Canadian dies with US property. treaty provisions - capital gain/estate/real estate - Canadian--Global tax help - david ingram e

XXXXX XXXXX on Saturday, June 13, 2009 at 14:59:50 --------------------------------------------------------------------------- My_question_is: Both question: My father passed away this year. He was a CND citizen with a summer home
in Washington State value of $700k US Cost base $ 300k USD (owned for 30 yrs).
 
Assuming the property is disposed of and is not a principle residence, 
what is the tax implications/rate on net gain in the US? 
 
Is their a CND credit? Is their a "death tax" in the US that applies? 

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david ingram replies:

UNITED STATES


The property is subject to US estate tax before it is sold if your father's total net worth at death is more than  You will have to file 706N  - that is something we can look after for you.

Any estate tax that is payable can also be a a credit against the deemed disposal tax in Canada.

The estate tax is only payable if the total estate is over $3,500,000  US.  If the  world wide estate i s less than  $3,500,000, there is no estate tax,

When sold later on, the property is subject to Capital Gains Tax.
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CANADA


At the moment of sale, the property is deemed to be sold at Fair Market value.

Depending upon the exchange rate, he will owe capital gains tax on one half of approximately $400,000 US dollars.

For Canadian purposes, you will need to calculate the sale and purchase prices at the exchange rate the day he bought the property and the date he died.

As I said before, any tax calculated for US estate tax will be a credit against the tax payable to Canada.

United States

When sold, there will be tax as well and this becomes a problem because of timing.

Using 2008 rates, the tax would be about $55,000.

Officially, Canada will allow up to 50% of this amount as a tax credit on the Canadian return.

However, there is another Treaty provision that needs to be taken into account and that is that under the US Canadian Tax Treaty, you can claim an exemption from US Tax up to Jan 1, 1985.

And, of course, if your mother and father owned this property together with one other house they lived in, the profit from date of purchase to Jan 1, 1982 is also tax free. There may also have been an adjustment on her death.

Lots of things to think about and very few people around who are old enough to remember these rules.

They may also, for Canadian Tax Purposes, have filed a T664 each in 1994.  this Canadian document allowed them to 'top up' their $100,000 each capital gains exemption.

I got to remind a client today (really - today) of this and we went back in our Computer records and found where he had $98,782.00 of declared capital gains from 1994 and this fact saved him a very real $22,000 of Canadian Income tax on the sale of two condos he bought in 1988 and sold in 2008. 

What is really fun is that he had used someone else for every year in between.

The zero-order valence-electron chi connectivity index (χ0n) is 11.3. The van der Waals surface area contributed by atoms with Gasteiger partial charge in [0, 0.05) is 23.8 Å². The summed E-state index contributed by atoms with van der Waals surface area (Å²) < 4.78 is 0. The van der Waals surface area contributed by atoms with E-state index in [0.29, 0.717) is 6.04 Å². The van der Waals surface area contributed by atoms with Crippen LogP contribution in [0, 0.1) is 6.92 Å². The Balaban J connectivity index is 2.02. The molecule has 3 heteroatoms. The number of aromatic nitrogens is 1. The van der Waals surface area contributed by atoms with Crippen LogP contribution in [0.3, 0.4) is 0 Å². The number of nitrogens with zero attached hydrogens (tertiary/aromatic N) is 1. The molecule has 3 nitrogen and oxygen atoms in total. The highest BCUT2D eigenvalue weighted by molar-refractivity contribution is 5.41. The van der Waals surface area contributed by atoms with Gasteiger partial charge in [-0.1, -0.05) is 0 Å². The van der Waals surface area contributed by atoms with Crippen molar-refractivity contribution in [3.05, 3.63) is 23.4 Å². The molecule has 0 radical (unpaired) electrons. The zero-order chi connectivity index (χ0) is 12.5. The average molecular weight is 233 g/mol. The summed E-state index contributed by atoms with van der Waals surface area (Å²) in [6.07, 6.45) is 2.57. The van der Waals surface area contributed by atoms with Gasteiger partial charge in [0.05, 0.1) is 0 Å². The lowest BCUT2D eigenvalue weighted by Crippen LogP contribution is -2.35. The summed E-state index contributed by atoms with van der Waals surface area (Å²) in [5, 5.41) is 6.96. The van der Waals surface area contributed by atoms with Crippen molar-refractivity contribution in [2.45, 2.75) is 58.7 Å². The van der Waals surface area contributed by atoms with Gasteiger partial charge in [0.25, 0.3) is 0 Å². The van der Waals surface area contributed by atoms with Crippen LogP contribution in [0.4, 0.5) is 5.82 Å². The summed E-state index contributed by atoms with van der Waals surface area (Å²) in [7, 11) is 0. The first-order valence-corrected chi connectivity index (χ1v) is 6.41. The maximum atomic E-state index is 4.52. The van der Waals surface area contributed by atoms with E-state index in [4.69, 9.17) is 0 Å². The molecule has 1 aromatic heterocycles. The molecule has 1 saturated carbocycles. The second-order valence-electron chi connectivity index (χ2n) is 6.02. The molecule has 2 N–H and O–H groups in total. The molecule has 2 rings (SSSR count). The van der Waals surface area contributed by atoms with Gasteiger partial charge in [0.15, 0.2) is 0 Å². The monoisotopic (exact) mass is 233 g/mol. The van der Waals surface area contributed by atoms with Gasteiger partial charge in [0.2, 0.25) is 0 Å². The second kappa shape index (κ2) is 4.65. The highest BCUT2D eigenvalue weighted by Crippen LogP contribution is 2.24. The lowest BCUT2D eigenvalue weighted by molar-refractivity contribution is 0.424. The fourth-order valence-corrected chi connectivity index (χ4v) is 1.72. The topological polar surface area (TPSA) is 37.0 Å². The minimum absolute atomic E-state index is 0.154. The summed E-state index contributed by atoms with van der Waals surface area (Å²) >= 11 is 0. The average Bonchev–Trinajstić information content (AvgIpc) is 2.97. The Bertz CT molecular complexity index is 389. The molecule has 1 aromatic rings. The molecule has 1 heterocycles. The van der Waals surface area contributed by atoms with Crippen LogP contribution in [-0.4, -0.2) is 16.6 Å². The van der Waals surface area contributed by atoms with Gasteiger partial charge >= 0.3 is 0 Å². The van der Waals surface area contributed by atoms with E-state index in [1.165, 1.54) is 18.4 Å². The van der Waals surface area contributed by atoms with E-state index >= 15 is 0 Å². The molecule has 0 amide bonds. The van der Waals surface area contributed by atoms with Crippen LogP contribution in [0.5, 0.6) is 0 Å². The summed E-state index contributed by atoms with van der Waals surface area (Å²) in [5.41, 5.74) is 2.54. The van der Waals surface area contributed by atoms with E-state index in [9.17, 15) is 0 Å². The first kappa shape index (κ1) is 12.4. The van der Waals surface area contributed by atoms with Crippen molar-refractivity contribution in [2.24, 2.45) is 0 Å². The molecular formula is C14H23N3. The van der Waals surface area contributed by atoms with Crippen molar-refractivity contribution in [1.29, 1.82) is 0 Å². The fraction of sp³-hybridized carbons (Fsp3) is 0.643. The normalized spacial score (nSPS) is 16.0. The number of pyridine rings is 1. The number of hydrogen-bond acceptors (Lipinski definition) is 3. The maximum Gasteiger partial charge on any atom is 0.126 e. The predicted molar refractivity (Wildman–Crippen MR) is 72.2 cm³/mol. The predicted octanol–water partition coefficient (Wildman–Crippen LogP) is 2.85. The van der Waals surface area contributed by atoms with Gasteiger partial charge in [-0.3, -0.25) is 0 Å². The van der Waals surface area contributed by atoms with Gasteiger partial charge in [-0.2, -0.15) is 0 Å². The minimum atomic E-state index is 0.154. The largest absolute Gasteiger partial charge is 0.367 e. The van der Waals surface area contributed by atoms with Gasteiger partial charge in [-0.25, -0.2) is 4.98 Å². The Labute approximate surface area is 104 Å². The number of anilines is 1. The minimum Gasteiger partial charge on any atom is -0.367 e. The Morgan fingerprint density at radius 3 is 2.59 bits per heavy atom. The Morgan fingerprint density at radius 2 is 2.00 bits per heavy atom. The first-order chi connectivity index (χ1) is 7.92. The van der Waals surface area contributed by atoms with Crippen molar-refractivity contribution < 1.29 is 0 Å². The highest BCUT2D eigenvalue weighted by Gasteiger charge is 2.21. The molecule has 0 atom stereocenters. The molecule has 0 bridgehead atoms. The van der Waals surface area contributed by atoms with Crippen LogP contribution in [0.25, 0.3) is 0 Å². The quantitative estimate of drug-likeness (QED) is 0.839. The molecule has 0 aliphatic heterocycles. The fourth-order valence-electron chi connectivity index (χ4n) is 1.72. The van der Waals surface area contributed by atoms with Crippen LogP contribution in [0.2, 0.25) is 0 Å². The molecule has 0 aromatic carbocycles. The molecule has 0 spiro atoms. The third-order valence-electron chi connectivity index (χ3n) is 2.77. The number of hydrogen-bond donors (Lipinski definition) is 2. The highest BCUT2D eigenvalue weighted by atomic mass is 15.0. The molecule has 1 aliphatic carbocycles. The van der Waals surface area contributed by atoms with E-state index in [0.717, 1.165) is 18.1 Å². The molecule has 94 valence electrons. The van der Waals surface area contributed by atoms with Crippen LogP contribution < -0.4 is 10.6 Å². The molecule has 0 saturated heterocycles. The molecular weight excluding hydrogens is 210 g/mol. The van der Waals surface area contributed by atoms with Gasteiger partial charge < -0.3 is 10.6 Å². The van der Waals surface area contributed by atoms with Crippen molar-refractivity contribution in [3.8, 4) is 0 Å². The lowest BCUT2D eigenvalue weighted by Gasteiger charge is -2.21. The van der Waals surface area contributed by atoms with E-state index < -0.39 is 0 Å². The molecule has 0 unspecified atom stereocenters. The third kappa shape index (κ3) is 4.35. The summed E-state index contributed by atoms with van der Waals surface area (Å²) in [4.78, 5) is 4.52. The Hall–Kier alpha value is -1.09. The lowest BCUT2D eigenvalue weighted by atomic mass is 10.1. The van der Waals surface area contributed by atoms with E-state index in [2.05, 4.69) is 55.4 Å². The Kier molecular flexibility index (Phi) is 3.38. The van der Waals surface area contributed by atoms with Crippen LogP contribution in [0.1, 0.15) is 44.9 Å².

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this older question will give you some other insight.  pleases note that we are here to help you with the returns.

david ingram

taxman@centa.com: Please see bottom of message if you wish to unsubscribe.
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David

You mentioned an estate handout that did not make the printer for the Ozzie Jurock Seminar on Saturday and that you would mail it out to anyone who wanted one.

Please send mine to:
XXXX
XXXXXXXXX
Calgary XXXX
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david ingram replies:

I did not mean mail as in snail mail.  However the following is now being sent to your email address.

------------------------------------------------

Hi David,

Last night someone told me that if a Canadian resident dies owning assets in the US in excess of $60,000, then all his world assets are taxable by the IRS. I find that hard to believe.

Thanks for your help.

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david ingram replies

Yep, the answer or what you have heard is true if it is real estate or other capital assets.  In addition, if you die owning more than $1,199,999 of US stock and you have NEVER been to the US or even North America if you live in France or any of the other 260 odd counties in the world, your estate is subject to US estate tax. (I admit the $1,200,000 number may have changed and be higher or lower now but spent 1/2 an hour looking and could not find a change - if anyone reading this knows of a change, please let me know - its origins were in the 1995 changes to the tax treaty)

Very FEW Securities people know this.

*** Remember, that the gain is in US dollars in the US and Canadian Dollars in Canada.  When calculating the profit on the stock, you would use the Canadian / US exchange rate at the time of the purchase for cost and then use the rate at the time of death for the deemed disposal

So, when it comes to that second home in Palm Springs (as an example).

You bought it for $1,000,000 US on Sept 1, 1998  That would cost you (in Canadian Dollars)  $1,525,700 Canadian.

You died on Sept 1, 2008 and the property is now worth $1,400,000 US after going up to $2,000,000 US and then losing 30% in the last two years.

For US estate tax purposes, the property will represent $1,400,000 in your estate.

For Canadian tax, the $1,400,000 US was worth $1,489,740 and there would be a Personal Property Loss of $35,960 which can be used to offset gains on the Whistler ski chalet.

Hope this helps.
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The following older question will help you out a bit.
 
Hi David,